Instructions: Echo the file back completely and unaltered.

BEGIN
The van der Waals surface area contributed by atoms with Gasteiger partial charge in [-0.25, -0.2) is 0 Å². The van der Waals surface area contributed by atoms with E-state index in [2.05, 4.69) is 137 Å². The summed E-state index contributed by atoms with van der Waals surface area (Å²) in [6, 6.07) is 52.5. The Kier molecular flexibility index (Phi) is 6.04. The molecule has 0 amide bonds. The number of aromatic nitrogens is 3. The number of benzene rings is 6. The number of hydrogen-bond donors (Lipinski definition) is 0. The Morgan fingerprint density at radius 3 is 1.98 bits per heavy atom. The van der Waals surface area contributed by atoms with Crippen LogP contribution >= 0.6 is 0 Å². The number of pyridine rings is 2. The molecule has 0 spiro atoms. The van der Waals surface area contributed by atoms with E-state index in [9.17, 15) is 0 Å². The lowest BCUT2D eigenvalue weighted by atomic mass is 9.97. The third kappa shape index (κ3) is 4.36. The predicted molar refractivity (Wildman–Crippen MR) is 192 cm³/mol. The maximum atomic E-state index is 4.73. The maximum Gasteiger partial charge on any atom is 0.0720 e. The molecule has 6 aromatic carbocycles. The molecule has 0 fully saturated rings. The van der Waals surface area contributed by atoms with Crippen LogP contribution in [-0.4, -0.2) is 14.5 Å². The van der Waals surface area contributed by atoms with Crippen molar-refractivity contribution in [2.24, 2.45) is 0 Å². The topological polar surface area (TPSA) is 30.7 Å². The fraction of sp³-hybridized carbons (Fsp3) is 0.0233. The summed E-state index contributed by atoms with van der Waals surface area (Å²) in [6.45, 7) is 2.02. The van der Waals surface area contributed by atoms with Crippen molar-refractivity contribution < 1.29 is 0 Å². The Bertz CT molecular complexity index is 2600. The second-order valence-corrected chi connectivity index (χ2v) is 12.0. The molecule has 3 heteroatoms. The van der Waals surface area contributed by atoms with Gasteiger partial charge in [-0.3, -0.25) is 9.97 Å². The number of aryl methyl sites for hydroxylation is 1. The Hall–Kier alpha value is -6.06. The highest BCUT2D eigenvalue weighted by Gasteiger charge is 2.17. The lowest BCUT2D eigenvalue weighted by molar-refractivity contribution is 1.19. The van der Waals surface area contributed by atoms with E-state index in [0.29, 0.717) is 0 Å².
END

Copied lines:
The van der Waals surface area contributed by atoms with Gasteiger partial charge in [-0.25, -0.2) is 0 Å². The van der Waals surface area contributed by atoms with E-state index in [2.05, 4.69) is 137 Å². The summed E-state index contributed by atoms with van der Waals surface area (Å²) in [6, 6.07) is 52.5. The Kier molecular flexibility index (Phi) is 6.04. The molecule has 0 amide bonds. The number of aromatic nitrogens is 3. The number of benzene rings is 6. The number of hydrogen-bond donors (Lipinski definition) is 0. The Morgan fingerprint density at radius 3 is 1.98 bits per heavy atom. The van der Waals surface area contributed by atoms with Crippen LogP contribution >= 0.6 is 0 Å². The number of pyridine rings is 2. The molecule has 0 spiro atoms. The van der Waals surface area contributed by atoms with E-state index in [9.17, 15) is 0 Å². The lowest BCUT2D eigenvalue weighted by atomic mass is 9.97. The third kappa shape index (κ3) is 4.36. The predicted molar refractivity (Wildman–Crippen MR) is 192 cm³/mol. The maximum atomic E-state index is 4.73. The maximum Gasteiger partial charge on any atom is 0.0720 e. The molecule has 6 aromatic carbocycles. The molecule has 0 fully saturated rings. The van der Waals surface area contributed by atoms with Crippen LogP contribution in [-0.4, -0.2) is 14.5 Å². The van der Waals surface area contributed by atoms with Crippen molar-refractivity contribution in [2.24, 2.45) is 0 Å². The topological polar surface area (TPSA) is 30.7 Å². The fraction of sp³-hybridized carbons (Fsp3) is 0.0233. The summed E-state index contributed by atoms with van der Waals surface area (Å²) in [6.45, 7) is 2.02. The van der Waals surface area contributed by atoms with Crippen molar-refractivity contribution < 1.29 is 0 Å². The Bertz CT molecular complexity index is 2600. The second-order valence-corrected chi connectivity index (χ2v) is 12.0. The molecule has 3 heteroatoms. The van der Waals surface area contributed by atoms with Gasteiger partial charge in [-0.3, -0.25) is 9.97 Å². The number of aryl methyl sites for hydroxylation is 1. The Hall–Kier alpha value is -6.06. The highest BCUT2D eigenvalue weighted by Gasteiger charge is 2.17. The lowest BCUT2D eigenvalue weighted by molar-refractivity contribution is 1.19. The van der Waals surface area contributed by atoms with E-state index in [0.29, 0.717) is 0 Å².